Role of favipiravir in the treatment of COVID-19

Open AccessPublished:October 29, 2020DOI:https://doi.org/10.1016/j.ijid.2020.10.069

      Highlights

      • Favipiravir is approved by some countries, including India, for COVID-19 treatment.
      • Favipiravir has shown rapid viral clearance and faster clinical improvement.
      • Various treatment recommendations include favipiravir for COVID-19 treatment.
      • Several ongoing clinical trials will further substantiate favipiravir role.

      Abstract

      The coronavirus disease-2019 (COVID-19) outbreak all over the world has led the researchers to strive to develop drugs or vaccines to prevent or halt the progression of this ailment. To hasten the treatment process, repurposed drugs are being evaluated. Favipiravir is one such oral drug that was approved for new and reemerging pandemic influenza in Japan in 2014 and has shown potent in vitro activity against severe acute respiratory syndrome coronavirus-2. It has a wide therapeutic safety margin indicated by a wide CC50/EC50 ratio for a high dose. From the clinical studies in COVID-19, it has shown rapid viral clearance as compared to lopinavir/ritonavir (LPV/RTV) and superior recovery rate than umifenovir. Overall, favipiravir has shown promising results in clinical studies in China, Russia, and Japan, and more trials are underway in multiple countries, including USA, UK, and India. Recently, treatment guidelines from many countries and some states from India have included favipiravir in the treatment protocol. This review provides insights into the evidence-based evolving role of favipiravir in the management of COVID-19 infection with emphasis on benefits of initiating an early antiviral therapy with special focus on favipiravir, its pharmacodynamic, pharmacokinetic, in vitro, clinical data, and inclusion in the treatment protocols of COVID-19.

      Keywords

      Background of pandemic

      The coronavirus disease-2019 (COVID-19) pandemic that originated in December 2019 in Hubei Province of China has walloped every continent except Antarctica. COVID-19 is an infectious disease associated with severe acute respiratory syndrome coronavirus-2 (SARS-CoV-2), a novel coronavirus (
      • Perlman S.
      Another decade, another coronavirus.
      ,
      • Zhang T.
      • Wu Q.
      • Zhang Z.
      Probable pangolin origin of SARS-CoV-2 associated with the COVID-19 outbreak.
      ). Although the world has survived numerous pandemics in old times, this one is an unprecedented global health challenge that has redefined our lives and continue to have a devastating socioeconomic impact around the world.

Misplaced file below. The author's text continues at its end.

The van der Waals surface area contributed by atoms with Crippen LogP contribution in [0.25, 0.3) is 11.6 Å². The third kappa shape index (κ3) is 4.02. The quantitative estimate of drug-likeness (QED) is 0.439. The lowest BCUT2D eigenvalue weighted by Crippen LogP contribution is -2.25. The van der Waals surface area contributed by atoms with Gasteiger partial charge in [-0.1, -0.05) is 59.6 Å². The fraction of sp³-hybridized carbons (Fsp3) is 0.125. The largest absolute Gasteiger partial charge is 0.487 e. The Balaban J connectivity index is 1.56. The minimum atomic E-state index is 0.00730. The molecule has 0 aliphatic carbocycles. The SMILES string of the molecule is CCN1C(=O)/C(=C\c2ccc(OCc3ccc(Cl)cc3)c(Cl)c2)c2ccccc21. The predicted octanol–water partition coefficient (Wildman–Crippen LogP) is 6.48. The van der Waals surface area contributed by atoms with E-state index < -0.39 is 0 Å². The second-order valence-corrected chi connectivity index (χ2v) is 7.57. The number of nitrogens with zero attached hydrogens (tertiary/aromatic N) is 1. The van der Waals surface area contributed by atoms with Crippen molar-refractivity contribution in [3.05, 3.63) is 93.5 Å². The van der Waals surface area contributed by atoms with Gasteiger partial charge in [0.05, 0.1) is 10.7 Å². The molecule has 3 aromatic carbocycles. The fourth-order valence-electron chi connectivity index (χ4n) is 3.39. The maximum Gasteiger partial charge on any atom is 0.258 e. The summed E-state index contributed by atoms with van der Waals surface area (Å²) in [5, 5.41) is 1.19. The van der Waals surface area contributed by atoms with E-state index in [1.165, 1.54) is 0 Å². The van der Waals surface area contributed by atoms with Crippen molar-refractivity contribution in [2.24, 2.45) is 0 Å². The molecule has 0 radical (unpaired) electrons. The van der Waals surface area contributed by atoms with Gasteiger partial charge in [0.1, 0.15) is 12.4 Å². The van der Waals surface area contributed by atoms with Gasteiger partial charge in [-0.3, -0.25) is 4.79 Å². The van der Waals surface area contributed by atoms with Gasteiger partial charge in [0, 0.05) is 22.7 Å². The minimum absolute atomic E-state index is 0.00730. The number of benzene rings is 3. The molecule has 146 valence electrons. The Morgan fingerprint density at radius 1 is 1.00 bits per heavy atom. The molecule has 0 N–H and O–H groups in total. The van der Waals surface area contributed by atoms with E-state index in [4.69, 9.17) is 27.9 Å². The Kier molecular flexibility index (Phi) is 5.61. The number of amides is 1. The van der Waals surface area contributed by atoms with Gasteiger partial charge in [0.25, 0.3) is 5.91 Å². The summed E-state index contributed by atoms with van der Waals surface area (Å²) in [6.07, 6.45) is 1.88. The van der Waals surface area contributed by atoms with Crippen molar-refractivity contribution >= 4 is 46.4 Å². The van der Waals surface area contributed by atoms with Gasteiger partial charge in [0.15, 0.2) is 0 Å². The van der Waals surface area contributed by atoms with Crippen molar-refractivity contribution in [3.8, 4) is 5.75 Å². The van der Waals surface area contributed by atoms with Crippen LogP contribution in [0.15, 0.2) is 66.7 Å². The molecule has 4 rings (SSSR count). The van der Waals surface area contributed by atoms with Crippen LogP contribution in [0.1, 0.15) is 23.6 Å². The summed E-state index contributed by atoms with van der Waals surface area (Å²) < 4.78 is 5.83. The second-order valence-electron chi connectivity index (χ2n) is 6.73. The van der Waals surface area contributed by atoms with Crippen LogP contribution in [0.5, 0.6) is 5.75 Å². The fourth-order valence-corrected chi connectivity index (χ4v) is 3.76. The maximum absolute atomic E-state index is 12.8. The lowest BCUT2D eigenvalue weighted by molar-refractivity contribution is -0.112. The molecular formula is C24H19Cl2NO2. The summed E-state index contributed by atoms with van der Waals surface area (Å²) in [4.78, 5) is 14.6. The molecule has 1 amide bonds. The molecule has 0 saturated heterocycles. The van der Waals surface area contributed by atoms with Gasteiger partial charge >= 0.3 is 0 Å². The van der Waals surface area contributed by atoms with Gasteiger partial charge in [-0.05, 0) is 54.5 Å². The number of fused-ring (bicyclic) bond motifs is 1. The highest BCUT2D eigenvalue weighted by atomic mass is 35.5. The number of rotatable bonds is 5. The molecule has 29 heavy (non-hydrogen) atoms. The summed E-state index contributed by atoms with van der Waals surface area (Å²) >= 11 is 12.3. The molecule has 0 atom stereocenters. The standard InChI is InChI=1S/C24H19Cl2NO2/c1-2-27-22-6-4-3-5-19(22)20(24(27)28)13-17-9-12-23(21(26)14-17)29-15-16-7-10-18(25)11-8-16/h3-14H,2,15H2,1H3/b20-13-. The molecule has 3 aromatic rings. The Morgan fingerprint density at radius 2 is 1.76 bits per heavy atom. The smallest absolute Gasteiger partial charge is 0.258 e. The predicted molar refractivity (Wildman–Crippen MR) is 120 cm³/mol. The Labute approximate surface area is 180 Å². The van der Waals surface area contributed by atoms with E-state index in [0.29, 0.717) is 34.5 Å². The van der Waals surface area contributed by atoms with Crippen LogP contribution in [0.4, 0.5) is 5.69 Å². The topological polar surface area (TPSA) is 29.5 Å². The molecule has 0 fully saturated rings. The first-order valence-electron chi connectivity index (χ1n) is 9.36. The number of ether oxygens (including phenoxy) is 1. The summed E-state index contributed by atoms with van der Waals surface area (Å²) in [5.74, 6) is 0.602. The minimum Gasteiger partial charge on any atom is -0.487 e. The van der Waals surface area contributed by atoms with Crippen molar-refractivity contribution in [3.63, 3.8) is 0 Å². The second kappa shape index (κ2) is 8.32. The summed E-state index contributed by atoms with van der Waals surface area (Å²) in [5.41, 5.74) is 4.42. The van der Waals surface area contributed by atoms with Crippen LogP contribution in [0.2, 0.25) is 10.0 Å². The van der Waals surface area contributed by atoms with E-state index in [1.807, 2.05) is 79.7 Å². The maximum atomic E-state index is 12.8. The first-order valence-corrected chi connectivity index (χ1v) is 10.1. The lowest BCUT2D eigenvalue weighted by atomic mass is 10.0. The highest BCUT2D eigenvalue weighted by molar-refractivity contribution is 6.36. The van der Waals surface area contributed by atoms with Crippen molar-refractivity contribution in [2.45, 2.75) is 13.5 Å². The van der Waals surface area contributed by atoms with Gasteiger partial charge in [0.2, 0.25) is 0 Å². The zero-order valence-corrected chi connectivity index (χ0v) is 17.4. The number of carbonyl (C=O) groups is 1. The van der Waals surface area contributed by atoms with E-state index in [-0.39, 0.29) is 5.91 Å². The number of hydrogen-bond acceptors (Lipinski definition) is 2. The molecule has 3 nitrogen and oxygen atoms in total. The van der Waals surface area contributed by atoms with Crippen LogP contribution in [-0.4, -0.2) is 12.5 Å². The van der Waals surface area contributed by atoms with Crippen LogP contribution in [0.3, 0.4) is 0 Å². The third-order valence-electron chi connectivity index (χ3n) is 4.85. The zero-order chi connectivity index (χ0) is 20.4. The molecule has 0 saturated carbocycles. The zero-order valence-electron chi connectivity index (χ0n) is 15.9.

SARS-CoV-2 is a positive-sense single-stranded ribonucleic acid (RNA) virus, which has an incubation period of up to 14 days and an infectivity rate (R0) from 1.5 to more than 6 in some regions. Viral shedding may be seen 1–2 days before symptoms and may continue for 1–2 weeks in mild-moderate cases and in severe cases it may go beyond 2 weeks. In the early phase of infection, the viral titers may be at its peak. In approximately 30%–60% of patients shedding virus, there may be no symptoms. There is a higher risk of infection and severe symptoms in the elderly population and among those having comorbid conditions. Symptoms usually appear between 2 and 14 days after exposure. Approximately 80%–90% of infections are mild or moderate and many may be asymptomatic (). Dyspnea can occur in approximately 40% of symptomatic at around weeks after symptom onset, which leads to progressive illness (severe in 14% and critical in 5%), including the hyper inflammatory phase causing multiorgan system failure (
      • Berlin D.A.
      • Gulick R.M.
      • Martinez F.J.
      Severe Covid-19.
      ).

      Hit early-hit hard principle with antivirals

      Clinical studies have shown that antivirals previously tested for other coronaviruses like SARS-CoV and MERS-CoV as well as other RNA virus infections, shorten the course of the disease by targeting the key enzymes of SARS-CoV-2 thus interfering with the viral cycle inside the host cell, reducing the viral load and viral shedding (
      • Saber-Ayad M.
      • Saleh M.A.
      • Abu-Gharbieh E.
      The rationale for potential pharmacotherapy of COVID-191.
      ). The antiviral drugs administered shortly after the onset of symptoms can shorten the course of clinical illness and it can reduce the infectiousness to others by reducing viral shedding (
      • Saber-Ayad M.
      • Saleh M.A.
      • Abu-Gharbieh E.
      The rationale for potential pharmacotherapy of COVID-191.
      ,
      • Mitjà O.
      • Clotet B.
      Use of antiviral drugs to reduce COVID-19 transmission.
      ).
      • Goyal A.